Larry Lagin describes working on nuclear fusion like “trying to create a star on Earth.” But when the scientist and engineer left his job in 2014, he knew he was going to be working on creating something else.
“I retired from Livermore Lab in 2014,” Lagin said. “And when I retired I decided I was going to get back into doing art.”
Now the Pleasanton resident is showing a series of 14 paintings on the Holocaust at the Bothwell Arts Center in Livermore, where he is a resident artist. The centerpiece of a three-day audiovisual exhibition, the paintings are based on photographs of children from the collection of the U.S. Holocaust Memorial Museum.
Art has always been important to Lagin, 68, who has been sketching and drawing his whole life.
“In art, I kind of let myself go,” he said. “I’m more free with my brushstrokes and I’m not precise.”
It’s a change from his professional career. Lagin said he “fell in love” with nuclear fusion when he worked at Princeton University on a project there, then came west in 1995 to work on the Lawrence Livermore National Laboratory’s laser system, which creates temperatures of more than 180 million degrees Fahrenheit and pressures that exceed 100 billion times Earth’s atmosphere, all focused on a tiny point to create what the lab calls a “miniature star.”
Lagin said both art and science have a discovery process that he enjoys.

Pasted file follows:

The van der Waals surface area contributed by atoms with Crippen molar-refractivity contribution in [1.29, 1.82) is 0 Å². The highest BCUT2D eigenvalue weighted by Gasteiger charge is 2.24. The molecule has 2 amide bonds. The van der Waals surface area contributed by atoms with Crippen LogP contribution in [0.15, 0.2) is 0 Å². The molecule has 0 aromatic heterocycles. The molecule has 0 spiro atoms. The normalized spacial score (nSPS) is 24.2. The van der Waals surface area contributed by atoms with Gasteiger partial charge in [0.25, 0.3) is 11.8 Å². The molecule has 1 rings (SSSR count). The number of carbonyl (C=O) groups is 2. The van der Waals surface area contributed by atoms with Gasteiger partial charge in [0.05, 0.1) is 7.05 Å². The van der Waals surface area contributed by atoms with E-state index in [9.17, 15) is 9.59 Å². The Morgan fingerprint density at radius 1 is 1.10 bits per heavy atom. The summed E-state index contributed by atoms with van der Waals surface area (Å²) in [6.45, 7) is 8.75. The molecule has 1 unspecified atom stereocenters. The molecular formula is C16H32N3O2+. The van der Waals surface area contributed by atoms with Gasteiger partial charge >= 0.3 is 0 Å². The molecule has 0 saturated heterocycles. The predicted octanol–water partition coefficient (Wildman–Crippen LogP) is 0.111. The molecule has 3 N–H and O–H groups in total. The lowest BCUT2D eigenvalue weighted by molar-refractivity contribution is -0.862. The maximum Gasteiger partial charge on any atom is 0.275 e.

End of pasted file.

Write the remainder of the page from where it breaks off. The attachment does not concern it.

“A lot of people say art and science aren’t related,” he said. “But I found them very closely related.”
After a long and distinguished career in science, now it’s the artistic side of him that’s getting more attention. After his retirement, he began taking art classes again, moving from drawing to painting and completing a certification program through UC Berkeley Extension.
He was inspired to create the series that will be shown at the Bothwell after a visit to San Francisco’s Legion of Honor and its Holocaust Memorial sculpture, a stark vista of sprawled bodies and barbed wire. Lagin sketched it, then eventually moved on to painting photographs from the U.S. Holocaust museum’s website. The photos of children wearing yellow stars drew him, not the least because he’s a parent himself.
“The stars looked so big,” he said. “And the kids were so little.”
The 14 paintings, none of which are for sale, will be shown for three days, starting at 9 a.m. on Sunday, April 28, at the arts center where Lagin has a studio. There will be an opening reception from 6-8 p.m. that day, as well.
To give visitors even more, he’s received permission to use educational audio and video — eyewitness testimonies to the Holocaust, according to the Bothwell website — from the USHMM and the USC Shoah Foundation.
Lagin hopes that local schools and synagogues will organize field trips for middle- and high-school students to visit the show (because of the nature of the work, the gallery is not recommending it for anyone under 13), because he feels that too few students really know enough about the war years. Even he was shocked to find out more about the fate of children during that time. “Of the 6 million Jews that were murdered in the Holocaust, 1½ million were children,” he said. “I was really unaware of that.”
It’s that kind of thing he wants student visitors to the exhibit to know. A 6-8 p.m. showing on the second day of the exhibit, Monday, April 29, which also will include a reception, is specially designed for students and their parents.
The bottom line, Lagin said, it that the paintings are meant to educate and to commemorate, not to shock.
“It became almost like a labor of love in doing the series for me,” he said. “I felt that it had to be done. I felt almost like these people were calling out to me, that someone had to tell their story.”